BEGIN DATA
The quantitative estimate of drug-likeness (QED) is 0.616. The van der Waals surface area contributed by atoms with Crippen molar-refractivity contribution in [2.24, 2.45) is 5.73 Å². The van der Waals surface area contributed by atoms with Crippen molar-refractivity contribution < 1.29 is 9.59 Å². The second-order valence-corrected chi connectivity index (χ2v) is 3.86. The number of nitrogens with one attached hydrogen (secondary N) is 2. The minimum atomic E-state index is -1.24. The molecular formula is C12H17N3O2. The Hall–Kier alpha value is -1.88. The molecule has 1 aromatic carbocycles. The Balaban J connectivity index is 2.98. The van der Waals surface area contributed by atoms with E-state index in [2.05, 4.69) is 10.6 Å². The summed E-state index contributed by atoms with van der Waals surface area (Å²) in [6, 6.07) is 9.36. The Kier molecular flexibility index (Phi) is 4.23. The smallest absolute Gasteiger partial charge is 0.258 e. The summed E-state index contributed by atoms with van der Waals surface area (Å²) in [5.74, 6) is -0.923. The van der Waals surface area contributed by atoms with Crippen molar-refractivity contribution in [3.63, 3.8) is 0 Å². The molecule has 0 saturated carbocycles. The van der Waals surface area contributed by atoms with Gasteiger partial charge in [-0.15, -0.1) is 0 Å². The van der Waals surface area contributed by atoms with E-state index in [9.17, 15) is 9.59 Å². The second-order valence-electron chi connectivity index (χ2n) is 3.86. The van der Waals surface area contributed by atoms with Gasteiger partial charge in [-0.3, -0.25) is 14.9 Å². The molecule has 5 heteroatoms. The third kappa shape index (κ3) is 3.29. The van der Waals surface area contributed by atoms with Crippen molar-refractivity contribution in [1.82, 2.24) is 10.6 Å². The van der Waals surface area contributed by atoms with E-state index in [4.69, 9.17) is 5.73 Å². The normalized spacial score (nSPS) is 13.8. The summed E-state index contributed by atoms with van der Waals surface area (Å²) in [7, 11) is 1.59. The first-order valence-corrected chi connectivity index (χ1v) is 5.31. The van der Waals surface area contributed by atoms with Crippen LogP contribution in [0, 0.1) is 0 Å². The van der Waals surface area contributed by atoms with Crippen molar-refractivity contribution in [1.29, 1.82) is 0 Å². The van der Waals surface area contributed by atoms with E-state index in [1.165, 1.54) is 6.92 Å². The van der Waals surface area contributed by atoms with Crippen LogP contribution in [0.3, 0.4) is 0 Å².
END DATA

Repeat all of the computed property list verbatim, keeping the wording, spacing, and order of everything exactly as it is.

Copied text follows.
The quantitative estimate of drug-likeness (QED) is 0.616. The van der Waals surface area contributed by atoms with Crippen molar-refractivity contribution in [2.24, 2.45) is 5.73 Å². The van der Waals surface area contributed by atoms with Crippen molar-refractivity contribution < 1.29 is 9.59 Å². The second-order valence-corrected chi connectivity index (χ2v) is 3.86. The number of nitrogens with one attached hydrogen (secondary N) is 2. The minimum atomic E-state index is -1.24. The molecular formula is C12H17N3O2. The Hall–Kier alpha value is -1.88. The molecule has 1 aromatic carbocycles. The Balaban J connectivity index is 2.98. The van der Waals surface area contributed by atoms with E-state index in [2.05, 4.69) is 10.6 Å². The summed E-state index contributed by atoms with van der Waals surface area (Å²) in [6, 6.07) is 9.36. The Kier molecular flexibility index (Phi) is 4.23. The smallest absolute Gasteiger partial charge is 0.258 e. The summed E-state index contributed by atoms with van der Waals surface area (Å²) in [5.74, 6) is -0.923. The van der Waals surface area contributed by atoms with Crippen molar-refractivity contribution in [3.63, 3.8) is 0 Å². The molecule has 0 saturated carbocycles. The van der Waals surface area contributed by atoms with Gasteiger partial charge in [-0.15, -0.1) is 0 Å². The van der Waals surface area contributed by atoms with E-state index in [9.17, 15) is 9.59 Å². The second-order valence-electron chi connectivity index (χ2n) is 3.86. The van der Waals surface area contributed by atoms with Gasteiger partial charge in [-0.3, -0.25) is 14.9 Å². The molecule has 5 heteroatoms. The third kappa shape index (κ3) is 3.29. The van der Waals surface area contributed by atoms with Crippen molar-refractivity contribution in [1.82, 2.24) is 10.6 Å². The van der Waals surface area contributed by atoms with E-state index in [4.69, 9.17) is 5.73 Å². The normalized spacial score (nSPS) is 13.8. The summed E-state index contributed by atoms with van der Waals surface area (Å²) in [7, 11) is 1.59. The first-order valence-corrected chi connectivity index (χ1v) is 5.31. The van der Waals surface area contributed by atoms with Crippen LogP contribution in [0, 0.1) is 0 Å². The van der Waals surface area contributed by atoms with Crippen molar-refractivity contribution in [1.29, 1.82) is 0 Å². The van der Waals surface area contributed by atoms with E-state index in [1.165, 1.54) is 6.92 Å². The van der Waals surface area contributed by atoms with Crippen LogP contribution in [0.3, 0.4) is 0 Å².